Despite being characterized as a silent disease, CKD can show some signs. However, when they do appear, it is usually too late. “The kidney is a very resistant organ, and these symptoms will only appear in stages 4 and 5 of the problem, when it is very advanced,” says best nephrologist in Delhi. In addition to only appearing in extreme situations, many of these manifestations tend to be confused with other illnesses. Hence the importance of always visiting the doctor and ordering the tests that detect unwanted changes in the filters of the human body.

What if the person finds out that their kidneys are not working as they should? “Person needs to consult periodically with a kidney doctor in Delhi, do tests regularly, take good care of blood pressure and blood glucose, in addition to other changes that occur in kidney disease, such as changes in calcium and phosphorus levels,” says top nephrologist in Delhi.

In cases where CKD has progressed too far and the kidneys have lost much of their ability to remove dirt from the body, the individual can choose two ways: receive the kidney from a compatible donor or go on dialysis. “Okay, some patients have no clinical conditions to perform a transplant. But, in the others, this is the treatment of preference ”, clarifies the best kidney specialist in Delhi.

However, the absence of someone who is able to donate one of his kidneys causes most convalescents to go to hemodialysis, when a machine replaces the main functions that were performed by the excretory device. Some simple actions can eliminate many of these disorders. Check below how to keep this pair in full swing.

  1. Keep diabetes and pressure on a short leash

When these markers are at exaggerated levels, the likelihood of developing CKD is even greater. The atherosclerosis, the formation of fatty plaques, particularly in the renal artery, cause an overload of the kidney filtration work. “And the incidence of these two diseases has been increasing in recent years, something aggravated by the aging of the population, in addition to physical inactivity and obesity”, top kidney specialist in Delhi. In cases where the damage has already been done, the first measure is to keep an eye on pressure and diabetes.

  1. Getting well with the scale

Staying at your ideal weight is also a rule of thumb to keep your kidneys going. Individuals with body mass index (BMI) in healthy parameters are protected from head to toe and, in this package of benefits, natural filters gain. “Today, there is a worldwide epidemic of obesity. The overweight leads to hypertension and diabetes. When healthy habits are acquired, the risk of suffering from a kidney problem is much lower ”, highlights nephrologist in Delhi.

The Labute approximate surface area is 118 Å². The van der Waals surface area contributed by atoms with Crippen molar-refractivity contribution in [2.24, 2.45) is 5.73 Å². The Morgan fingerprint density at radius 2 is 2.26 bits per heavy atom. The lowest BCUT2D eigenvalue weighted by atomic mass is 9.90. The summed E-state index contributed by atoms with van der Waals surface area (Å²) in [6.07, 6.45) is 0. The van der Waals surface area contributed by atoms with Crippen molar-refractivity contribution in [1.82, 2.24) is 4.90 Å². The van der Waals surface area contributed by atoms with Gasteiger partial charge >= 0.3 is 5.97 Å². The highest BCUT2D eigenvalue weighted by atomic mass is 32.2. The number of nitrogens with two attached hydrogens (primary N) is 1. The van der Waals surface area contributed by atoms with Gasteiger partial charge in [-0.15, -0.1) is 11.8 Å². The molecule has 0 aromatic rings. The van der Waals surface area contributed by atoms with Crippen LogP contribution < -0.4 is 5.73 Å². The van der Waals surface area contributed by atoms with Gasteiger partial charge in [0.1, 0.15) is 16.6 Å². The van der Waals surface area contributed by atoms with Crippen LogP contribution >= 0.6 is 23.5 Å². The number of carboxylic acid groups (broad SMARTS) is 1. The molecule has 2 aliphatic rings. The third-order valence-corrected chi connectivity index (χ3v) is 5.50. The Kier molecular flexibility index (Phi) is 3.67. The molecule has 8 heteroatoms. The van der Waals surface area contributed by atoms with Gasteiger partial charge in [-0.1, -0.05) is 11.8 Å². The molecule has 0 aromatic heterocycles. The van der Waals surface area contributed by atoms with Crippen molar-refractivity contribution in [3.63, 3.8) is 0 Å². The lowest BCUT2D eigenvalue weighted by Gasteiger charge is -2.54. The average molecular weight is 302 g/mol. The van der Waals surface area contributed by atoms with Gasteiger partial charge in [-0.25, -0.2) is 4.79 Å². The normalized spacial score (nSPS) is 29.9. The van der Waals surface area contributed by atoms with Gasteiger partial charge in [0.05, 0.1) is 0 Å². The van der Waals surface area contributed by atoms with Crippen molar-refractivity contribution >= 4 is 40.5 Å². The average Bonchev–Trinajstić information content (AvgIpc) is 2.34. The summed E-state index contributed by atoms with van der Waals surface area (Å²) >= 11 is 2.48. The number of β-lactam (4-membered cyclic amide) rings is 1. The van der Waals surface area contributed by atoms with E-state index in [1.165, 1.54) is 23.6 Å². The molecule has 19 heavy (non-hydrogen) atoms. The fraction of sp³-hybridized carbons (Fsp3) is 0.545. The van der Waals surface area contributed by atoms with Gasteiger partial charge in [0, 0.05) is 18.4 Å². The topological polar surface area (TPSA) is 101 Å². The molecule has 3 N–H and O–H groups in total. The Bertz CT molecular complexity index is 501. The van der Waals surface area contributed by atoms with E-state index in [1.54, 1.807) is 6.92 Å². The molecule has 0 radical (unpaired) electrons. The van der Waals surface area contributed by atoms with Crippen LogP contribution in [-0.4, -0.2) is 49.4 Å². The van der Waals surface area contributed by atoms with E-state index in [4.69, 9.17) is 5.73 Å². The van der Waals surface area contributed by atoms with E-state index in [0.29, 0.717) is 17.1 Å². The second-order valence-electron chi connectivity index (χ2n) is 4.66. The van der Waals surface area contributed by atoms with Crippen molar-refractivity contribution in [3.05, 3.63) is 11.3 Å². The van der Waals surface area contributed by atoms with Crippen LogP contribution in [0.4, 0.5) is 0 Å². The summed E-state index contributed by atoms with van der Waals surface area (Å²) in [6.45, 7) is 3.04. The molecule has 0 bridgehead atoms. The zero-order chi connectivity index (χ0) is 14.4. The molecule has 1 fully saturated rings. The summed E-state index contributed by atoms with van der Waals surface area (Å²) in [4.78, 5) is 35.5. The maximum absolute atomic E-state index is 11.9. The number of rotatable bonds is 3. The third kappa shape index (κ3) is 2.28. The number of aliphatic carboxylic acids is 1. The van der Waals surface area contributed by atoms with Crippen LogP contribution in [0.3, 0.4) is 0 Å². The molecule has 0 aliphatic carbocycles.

1. Adopt a balanced diet

Taking care of excess fat and eating foods rich in vitamins and fibers helps a lot to maintain kidney functions. When the individual already suffers from CKD, he is likely to be forced to make some changes to his menu. “There, it is important to adopt a diet with less protein to avoid kidney overload”, says Dr. Sunil Prakash. This menu must be endorsed by the doctor and a nutritionist.

  1. Only use painkillers with guidance

Medicines should only come on the scene with the indication of a specialist. Even when that simple headache appears, escape self-medication. Right now, it can even be resolved, but in the long run, your kidneys can suffer. “Both analgesics and anti-inflammatory drugs are able to harm them if taken in excess because they favor the occurrence of kidney diseases”, warns Dr. Sunil Prakash. Always seek medical advice to identify the cause of the discomfort and eliminate it in the best possible way.

  1. Take it easy with your drink

When ingested sparingly, alcohol can even benefit the work of the kidneys. Experts even recommend one or two very small doses. However, sticking your foot in the jackfruit will not please the small filters, which suffer indirectly. “In excess, alcohol can cause hypertension, which will evolve to generate kidney problems”, warns kidney specialist in Delhi. The drink also causes liver damage, which will ultimately lead to kidney damage.

  1. Put out the cigarette

In the kidneys, the action of smoking is as harmful as in other parts of the body. And the explanation lies in the appearance of small blocks, the fat plates, which decrease the caliber of the tubes through which the blood circulates. This causes pressure problems that, in turn, lead to CKD. “The kidneys are full of blood vessels. Cigarettes trigger inflammations that harm the organ ”, highlights Dr. Prakash.

Watch for these symptoms

  • Tiredness
  • Insomnia
  • Swelling in the feet and ankles
  • Swelling in the eyes
  • Nocturia (desire to go to the bathroom at night)
  • Bad breath
  • Malaise
  • Foamy or bloody urine